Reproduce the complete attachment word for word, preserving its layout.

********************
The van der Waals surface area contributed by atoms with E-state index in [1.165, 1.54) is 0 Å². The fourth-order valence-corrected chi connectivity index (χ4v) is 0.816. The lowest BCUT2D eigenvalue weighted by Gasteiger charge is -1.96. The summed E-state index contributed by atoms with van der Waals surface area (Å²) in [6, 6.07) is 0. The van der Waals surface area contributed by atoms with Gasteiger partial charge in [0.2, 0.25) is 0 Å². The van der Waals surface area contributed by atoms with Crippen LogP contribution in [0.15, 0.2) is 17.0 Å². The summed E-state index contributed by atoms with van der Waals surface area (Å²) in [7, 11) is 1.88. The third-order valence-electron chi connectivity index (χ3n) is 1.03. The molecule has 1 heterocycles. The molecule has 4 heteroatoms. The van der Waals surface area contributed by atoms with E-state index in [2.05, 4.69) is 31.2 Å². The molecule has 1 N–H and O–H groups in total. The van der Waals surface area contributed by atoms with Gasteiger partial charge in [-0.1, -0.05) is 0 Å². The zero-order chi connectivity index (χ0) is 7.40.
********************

The van der Waals surface area contributed by atoms with E-state index in [1.165, 1.54) is 0 Å². The fourth-order valence-corrected chi connectivity index (χ4v) is 0.816. The lowest BCUT2D eigenvalue weighted by Gasteiger charge is -1.96. The summed E-state index contributed by atoms with van der Waals surface area (Å²) in [6, 6.07) is 0. The van der Waals surface area contributed by atoms with Gasteiger partial charge in [0.2, 0.25) is 0 Å². The van der Waals surface area contributed by atoms with Crippen LogP contribution in [0.15, 0.2) is 17.0 Å². The summed E-state index contributed by atoms with van der Waals surface area (Å²) in [7, 11) is 1.88. The third-order valence-electron chi connectivity index (χ3n) is 1.03. The molecule has 1 heterocycles. The molecule has 4 heteroatoms. The van der Waals surface area contributed by atoms with E-state index in [2.05, 4.69) is 31.2 Å². The molecule has 1 N–H and O–H groups in total. The van der Waals surface area contributed by atoms with Gasteiger partial charge in [-0.1, -0.05) is 0 Å². The zero-order chi connectivity index (χ0) is 7.40.